Tag Archives: Ick & eek

Accidental enlightenment


Accidental enlightenment: when something almost important occurs to you for no apparent reason. For example, I realized yesterday while doing the laundry that, unless you do the last load buck naked and stand in front of the dryer until it is all dried and ready to fold, you will NEVER have all of the laundry done all at once. It is impossible. Thank you. JS


The recycling center at the dump


Stef, Heather, Sam & Trish did a kayaking river run down the Umpqua yesterday.

Toby and I went to the recycling center at the dump. It’s quite a nice facility and very clean. Still, the smells are enough to make him swoon, so he loves going there with me just to hang his head out the window and sniiiiiiiifffffffff to beat the band.

For me, getting the recycling done always feels good. A few years ago, we ripped out a built-in bar in the family room and transformed that into our own recycling center, complete with 3 tall plastic containers marked “PAPER,” “PLASTIC,” and “TIN CANS & GLASS,” making it so much easier to just grab the containers, throw them in the car and head to the dump. The containers fill up much faster than I would have ever imagined, though, especially since I feel so guilty over the tiniest scrap of paper I don’t recycle. Finally, when things are spilling out and onto the floor, or they are getting so heavy I know they’ll be hard to lift, I load Toby up and we go get the job done. If I don’t, I obsess and fret and that’s never a good thing for me to do. JS


Power washing is a messy job


Power washing is a messy, MESSY job. Just thought I’d let you know that.

A wet fall, winter and spring in the Pacific NW means lots of mold and moss and ook on the concrete and in the cracks around the pool and, even though I’ve split it up into 3 sections to get it all done; even though the power washer is mighty and true; even though I bought a special whirly-gig thingie last year at Home Depot which speeds the whole process up immensely, still, it is a slow and tedious and MESSY job.

Plus, I have sprayed our side of the fence, knocking off several years of grime, which means that I now look like I’ve been personally targeted by Monsanto to receive my very own chemtrail and it’s been deposited, so generously, in my hair, on my glasses, in my eyes and onto my t-shirt. NASCAR drivers got nothin’ on me today except a cool uniform. I am a mess.

On the good side, it’s a beautiful day here in Oregon. JS


Odd conversations


Stef and I have the oddest conversations sometimes. For example, this afternoon she had her Nikon out with the giant, bazooka-shaped lens and was photographing a black spider on the post by the gate. He had funky-looking, sorta turquoise-neon eyeballs and fangs to match. Every so often, he’d rise up and bare his fangs at the lens, like that would frighten it away.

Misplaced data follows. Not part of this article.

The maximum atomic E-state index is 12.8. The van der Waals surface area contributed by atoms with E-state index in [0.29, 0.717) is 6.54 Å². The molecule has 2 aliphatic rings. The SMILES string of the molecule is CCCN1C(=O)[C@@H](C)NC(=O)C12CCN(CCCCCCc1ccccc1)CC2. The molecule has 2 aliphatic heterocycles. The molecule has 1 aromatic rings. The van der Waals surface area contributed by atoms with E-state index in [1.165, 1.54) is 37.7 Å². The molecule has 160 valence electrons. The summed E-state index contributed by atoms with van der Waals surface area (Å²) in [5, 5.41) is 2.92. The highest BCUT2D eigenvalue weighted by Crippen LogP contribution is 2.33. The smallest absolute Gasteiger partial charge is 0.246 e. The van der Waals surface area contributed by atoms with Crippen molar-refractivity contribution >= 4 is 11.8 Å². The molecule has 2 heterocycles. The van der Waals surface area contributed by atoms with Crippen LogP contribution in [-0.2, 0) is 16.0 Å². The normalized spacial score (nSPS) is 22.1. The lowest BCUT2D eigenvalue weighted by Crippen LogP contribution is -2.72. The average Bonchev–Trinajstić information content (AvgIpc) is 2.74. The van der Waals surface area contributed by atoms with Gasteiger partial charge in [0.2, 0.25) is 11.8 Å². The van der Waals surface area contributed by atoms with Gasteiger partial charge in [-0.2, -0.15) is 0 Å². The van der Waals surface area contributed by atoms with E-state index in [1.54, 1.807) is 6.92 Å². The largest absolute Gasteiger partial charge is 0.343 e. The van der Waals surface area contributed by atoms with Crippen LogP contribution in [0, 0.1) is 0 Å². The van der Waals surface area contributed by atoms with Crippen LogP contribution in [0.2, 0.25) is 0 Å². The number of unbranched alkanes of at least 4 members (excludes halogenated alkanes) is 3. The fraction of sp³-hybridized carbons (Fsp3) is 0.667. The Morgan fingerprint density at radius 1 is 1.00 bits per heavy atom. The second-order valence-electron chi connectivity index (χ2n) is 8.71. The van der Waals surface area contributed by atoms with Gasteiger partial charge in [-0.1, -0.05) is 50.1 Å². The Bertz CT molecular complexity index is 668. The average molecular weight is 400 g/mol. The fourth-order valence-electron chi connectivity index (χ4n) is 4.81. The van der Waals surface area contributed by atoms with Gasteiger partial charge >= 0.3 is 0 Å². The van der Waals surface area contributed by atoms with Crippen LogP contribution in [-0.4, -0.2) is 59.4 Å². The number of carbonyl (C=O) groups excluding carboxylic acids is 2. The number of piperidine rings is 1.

“Whoa,” she said, “I think I’m just really making him mad.”

“Is he the kind of spider who flings himself at you and bites?” I asked. I know very little about spiders except to give them their space.

“I’m not sure,” she said, “but, if he flings himself at me, I’m going to scream like a girl.”

I thought for a second. “You realize I won’t be saving you from this, if he attacks,” I said.

“Yes,” she said.

“If he attacks, you’re completely on your own,” I reminded her.

She let out a little sigh of exasperation. “I know,” she said.

I continued, “Because you might scream like a girl, but if that spider attacks, I will crash through the fence and race down the street, squealing like Tarzan’s girlfriend, just know that.”I saw her eyes start to glaze over, but that didn’t slow me down. “Now, if your spider bite gets infected, I will put ointment on it for you, and if your body goes septic because of a nasty spider bite, I’ll drive you to the hospital but, just remember, fighting off the spider is totally up to you and, if I were you, I’d quit doing whatever it is I was doing to piss him off. But, that’s just me.”

She lowered the camera for a moment and stared at me. “Jody,” she said.

“Hmmm?” I replied.

She pointed toward the door. “Go inside,” she said.

And, so, I did. JS


Terrible SLAP YO MAMA influenza strain


Stef is really sick today. This may be the worst day yet. It’s hard to wait out the flu, but there seems to be no alternative. Cough meds make her puke. Theraflu almost made her jump out the window. Hacking and snorting sounds compete with the sounds of Saturday morning TV. Each room is a flurry of tissues, a littered battlefield of teacups, medicine jars, vitamin bottles, ripped open packets of flu symptom deterrent, and half-eaten pieces of toast. The miasma of illness hangs in the air like a wet diaper, heavy and boggy.

I am not sick and, yet, I feel droopy because of it. I have washed and rewashed my hands until they are red and raw little nubs; I don’t want to catch this flu, but there seems nothing else to do except, perhaps, swirl myself into a giant wad of Saran Wrap and hope for the best.

We both got a flu shot this year, just like every year, but, apparently, the CDC dropped the ball about which of the influenza bugs would be the most virulent. This one, the SLAP YO MAMA influenza strain, made it in under the radar and, so here we are, muddling through it. There is no escape from this, it seems. I could drive away in the car, but where would I go? And, what if she needed my help in the meantime? Patience and compassion, in greater depths than I usually have at any one moment, are called for at this time. I hope we don’t get QUARANTINED. I might go insane. JS